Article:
Until not too long ago, the only savory cocktail one could bet on at a restaurant was the Bloody Mary. The ubiquitous brunch drink was so lonely in its flavor party for a while that bartenders worldwide started literally piling all their savory hopes and dreams on it, creating Bloodies with edible garnishes reaching ridiculous heights, from a tater tot skewer to a whole fried chicken.

Despite the devastating effects of the pandemic, intriguing and creative savory cocktails are slowly emerging in bars across the country from Los Angeles to Portland, Maine. While some stem from the Bloody Mary, others innovate with nary a tomato or celery stalk, instead opting for savory seaweed or South Indian spices.

“In some way, all the savory cocktails are inspired by the Bloody Mary; when it was invented, that was pretty much the first time someone decided that to put food in a drink was OK,” says mixologist Matthew Biancaniello. Based in L.A., Biancaniello is the former cocktail chef for the now-closed Hollywood Roosevelt Hotel’s Library Bar and the man behind Eat Your Drink, a website that includes a recipe book, cocktail-related content, and resources for at-home mixologists.

At his pre-Covid pop-up at the Los Angeles restaurant N10, Biancaniello served guests The Roquette, a gin Gimlet with wild arugula. The drink also appears on the menu of Nurture, a recently opened cafe and wellness center in Denver that currently offers indoor and outdoor seating in accordance with elaborate restrictions and guidelines. Another savory stunner from N10 included a black truffle mezcal Old Fashioned served in a sea urchin.

Biancaniello says he’s always been in love with the savory mixed drink, but has seen a gradual shift in recent years to imbibers becoming adventurous. “People’s palates have changed and grown,” he says. “As consumers, we all started with classic cocktails, but people are curious about new ingredients. If someone tells me they don’t like a food, they might actually love it in a drink, if the texture goes away.”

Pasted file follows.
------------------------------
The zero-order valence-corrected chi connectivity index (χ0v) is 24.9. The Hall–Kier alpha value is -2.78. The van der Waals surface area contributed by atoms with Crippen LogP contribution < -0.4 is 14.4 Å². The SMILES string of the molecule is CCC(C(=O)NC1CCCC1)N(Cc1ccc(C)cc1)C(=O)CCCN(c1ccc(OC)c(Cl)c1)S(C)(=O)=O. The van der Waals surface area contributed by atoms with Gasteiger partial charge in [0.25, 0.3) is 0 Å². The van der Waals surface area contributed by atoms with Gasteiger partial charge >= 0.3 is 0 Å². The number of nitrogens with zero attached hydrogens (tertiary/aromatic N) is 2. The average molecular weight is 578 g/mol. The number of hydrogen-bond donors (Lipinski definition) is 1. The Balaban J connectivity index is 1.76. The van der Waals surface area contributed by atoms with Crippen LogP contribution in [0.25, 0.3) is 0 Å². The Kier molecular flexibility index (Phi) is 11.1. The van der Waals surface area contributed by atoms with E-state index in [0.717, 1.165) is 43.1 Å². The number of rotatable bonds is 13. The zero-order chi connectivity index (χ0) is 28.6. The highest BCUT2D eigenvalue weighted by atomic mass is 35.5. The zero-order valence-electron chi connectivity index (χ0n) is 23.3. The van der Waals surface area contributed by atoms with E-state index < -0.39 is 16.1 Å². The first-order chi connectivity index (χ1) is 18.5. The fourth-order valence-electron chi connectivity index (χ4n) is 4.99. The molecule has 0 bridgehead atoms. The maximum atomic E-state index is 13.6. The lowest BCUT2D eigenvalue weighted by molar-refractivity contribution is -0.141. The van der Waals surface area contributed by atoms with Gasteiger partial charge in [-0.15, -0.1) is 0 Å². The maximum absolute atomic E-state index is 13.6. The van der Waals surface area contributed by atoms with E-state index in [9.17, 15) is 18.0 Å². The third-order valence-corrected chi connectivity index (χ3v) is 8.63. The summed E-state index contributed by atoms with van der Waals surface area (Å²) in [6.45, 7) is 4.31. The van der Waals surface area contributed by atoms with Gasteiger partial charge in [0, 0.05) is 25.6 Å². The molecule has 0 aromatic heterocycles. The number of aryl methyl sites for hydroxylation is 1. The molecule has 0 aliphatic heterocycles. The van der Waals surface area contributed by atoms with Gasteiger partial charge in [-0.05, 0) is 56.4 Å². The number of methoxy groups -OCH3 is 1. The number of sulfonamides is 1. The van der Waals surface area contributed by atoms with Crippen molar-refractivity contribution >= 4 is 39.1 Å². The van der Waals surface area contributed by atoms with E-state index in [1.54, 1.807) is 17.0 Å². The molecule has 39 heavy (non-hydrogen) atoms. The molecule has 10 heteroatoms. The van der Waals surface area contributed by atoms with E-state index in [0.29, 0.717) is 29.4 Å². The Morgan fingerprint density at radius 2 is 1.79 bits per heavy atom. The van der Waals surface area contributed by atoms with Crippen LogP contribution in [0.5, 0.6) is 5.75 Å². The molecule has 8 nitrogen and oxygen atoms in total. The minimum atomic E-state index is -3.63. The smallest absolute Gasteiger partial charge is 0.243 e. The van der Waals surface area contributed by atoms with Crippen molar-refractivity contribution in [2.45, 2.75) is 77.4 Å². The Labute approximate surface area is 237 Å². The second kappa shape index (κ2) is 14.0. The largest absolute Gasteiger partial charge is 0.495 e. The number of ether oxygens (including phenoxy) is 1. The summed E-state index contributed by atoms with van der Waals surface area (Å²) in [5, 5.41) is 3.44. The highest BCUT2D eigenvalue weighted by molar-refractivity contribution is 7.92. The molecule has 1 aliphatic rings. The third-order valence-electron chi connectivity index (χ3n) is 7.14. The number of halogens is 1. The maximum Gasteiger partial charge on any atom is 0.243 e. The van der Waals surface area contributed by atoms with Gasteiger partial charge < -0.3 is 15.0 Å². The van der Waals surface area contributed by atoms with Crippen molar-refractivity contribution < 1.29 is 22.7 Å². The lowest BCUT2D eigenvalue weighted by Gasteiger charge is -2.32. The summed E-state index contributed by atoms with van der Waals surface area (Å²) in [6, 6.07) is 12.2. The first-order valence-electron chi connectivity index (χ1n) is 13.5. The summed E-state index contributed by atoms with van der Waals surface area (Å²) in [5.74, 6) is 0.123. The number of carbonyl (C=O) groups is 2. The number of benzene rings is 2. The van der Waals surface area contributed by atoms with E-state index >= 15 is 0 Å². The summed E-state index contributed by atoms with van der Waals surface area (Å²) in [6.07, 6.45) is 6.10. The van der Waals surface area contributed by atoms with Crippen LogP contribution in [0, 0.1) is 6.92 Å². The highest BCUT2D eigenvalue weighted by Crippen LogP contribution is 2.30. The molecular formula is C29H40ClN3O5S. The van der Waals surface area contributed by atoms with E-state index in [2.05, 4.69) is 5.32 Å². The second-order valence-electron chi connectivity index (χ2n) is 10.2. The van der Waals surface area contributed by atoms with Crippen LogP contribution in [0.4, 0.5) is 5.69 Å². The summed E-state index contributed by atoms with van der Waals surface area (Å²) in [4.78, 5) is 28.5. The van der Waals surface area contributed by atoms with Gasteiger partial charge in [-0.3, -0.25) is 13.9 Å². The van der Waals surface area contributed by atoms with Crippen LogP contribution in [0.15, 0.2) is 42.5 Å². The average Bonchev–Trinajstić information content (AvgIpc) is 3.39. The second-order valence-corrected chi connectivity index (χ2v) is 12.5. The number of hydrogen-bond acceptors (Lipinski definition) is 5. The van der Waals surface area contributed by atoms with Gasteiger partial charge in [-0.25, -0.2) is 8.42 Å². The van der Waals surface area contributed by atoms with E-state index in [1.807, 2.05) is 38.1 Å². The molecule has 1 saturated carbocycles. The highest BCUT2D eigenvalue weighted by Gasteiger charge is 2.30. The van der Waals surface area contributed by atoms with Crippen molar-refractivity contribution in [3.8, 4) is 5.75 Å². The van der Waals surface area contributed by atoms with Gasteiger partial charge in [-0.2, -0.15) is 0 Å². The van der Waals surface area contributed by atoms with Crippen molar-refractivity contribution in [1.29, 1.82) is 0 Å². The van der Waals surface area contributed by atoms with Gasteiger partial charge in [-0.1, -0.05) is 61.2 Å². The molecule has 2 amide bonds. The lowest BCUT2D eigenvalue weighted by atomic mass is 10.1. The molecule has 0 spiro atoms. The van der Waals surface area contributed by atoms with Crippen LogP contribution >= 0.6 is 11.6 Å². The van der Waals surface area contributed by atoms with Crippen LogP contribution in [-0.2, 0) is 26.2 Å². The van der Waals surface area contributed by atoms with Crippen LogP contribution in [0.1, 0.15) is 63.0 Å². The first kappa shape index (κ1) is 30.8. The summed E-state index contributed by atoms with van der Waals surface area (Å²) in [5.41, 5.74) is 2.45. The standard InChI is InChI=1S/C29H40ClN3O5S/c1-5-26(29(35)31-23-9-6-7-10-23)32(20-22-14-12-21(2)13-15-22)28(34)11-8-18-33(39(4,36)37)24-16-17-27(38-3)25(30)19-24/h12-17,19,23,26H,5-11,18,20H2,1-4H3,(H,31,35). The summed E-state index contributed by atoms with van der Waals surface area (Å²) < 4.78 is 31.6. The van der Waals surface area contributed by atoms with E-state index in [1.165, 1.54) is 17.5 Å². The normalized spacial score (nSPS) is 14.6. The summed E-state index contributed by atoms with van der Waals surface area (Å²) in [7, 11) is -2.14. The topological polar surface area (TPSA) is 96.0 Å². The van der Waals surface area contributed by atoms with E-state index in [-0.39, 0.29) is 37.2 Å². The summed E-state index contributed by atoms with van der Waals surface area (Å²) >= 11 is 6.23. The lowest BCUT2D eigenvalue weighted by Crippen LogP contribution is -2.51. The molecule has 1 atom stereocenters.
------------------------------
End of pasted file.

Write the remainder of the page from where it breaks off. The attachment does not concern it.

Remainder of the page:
Biancaniello’s favorite savory flavors come from the garden or from the sea, and he’s been known to infuse gin with lobster and oysters, for example. These are not the only marine influences inspiring drinks now. Seaweed has become such a popular cocktail ingredient that Josh Rogers, founder of the Heritage Seaweed store in Portland, Maine, recently launched a cocktail garnish in the form of kombu strips, which give a simple mixed drink an umami boost.

At the inaugural Seaweed Week — which Rogers launched in Portland in 2019 — bartenders from Maine establishments, including Vena’s Fizz House and Frontier, created intricate cocktails with the ingredient, and later put them on the menus at their establishments. “I always gravitate towards savory,” Rogers says. “Kombu gives vodka or gin a wonderful oceanic kick and smell.”

Others take cues from the Bloody Mary’s original ingredients. At Viridian, a cocktail bar in Oakland, Calif., the Tomato Beef, a drink with tomato, tequila, and basil eau de vie, is a clearer, stronger answer to the everyday Bloody. Due to Covid restrictions, the cocktail is available to-go.

At Rooh, an Indian restaurant and bar in Palo Alto currently offering outdoor dining, the Whistle Podu is a Bloody Mary riff that substitutes tomato juice with smoked rasam, the spicy South Indian soup based on tamarind and spiced with cumin. Other savory options include a whiskey cocktail with chorizo butter, and a gin cocktail with green chickpeas and cucumber.

Rooh’s head mixologist, Chetan Gangan, says that savory cocktails are being picked up by those who seek novelty or something interesting or unexpected. “Since most guests are more familiar with sweet, sour, or straight-up cocktails, the savory options aren’t as well known,” Rooh says. “As a bartender, learning to balance a savory drink is a more difficult task and deserving of attention.”

Back in L.A.’s Filipinotown, two-year-old Genever (reopening soon for cocktail pickup) offers the Inporridgible, an improbable cocktail containing Bols genever, rice milk, chicken stock, spiced Filipino vinegar, and black pepper. The topping? Fried chicken skin. “It is rich, salty, has spice from fresh ginger and black pepper, and [is] truly reminiscent of arroz caldo,” says Jessie Smyth, bar manager, referring to the traditional Filipino chicken rice porridge. “People love it!”

Another cocktail at Genever, the Filipino G&T, is inspired by chicken adobo. It contains soy sauce, rice wine vinegar, calamansi juice, black pepper, and bay leaf. At first, Smyth says, clients are surprised by its contents. “I’ve been given some crazy looks when describing it,” she says. Then, “once you take a sip — bam!” Smyth says. Bam indeed.

Are savory drinks here to stay, then? “We are seeing a general shift in palates where people are leaning away from sweet drinks and towards the more savory, whether those savory drinks are using salts, vinegars, or spices that were traditionally reserved for the kitchen,” Smyth says. “There is this blurring of the line between kitchen and bar. It does seem trending, and I personally hope it continues.”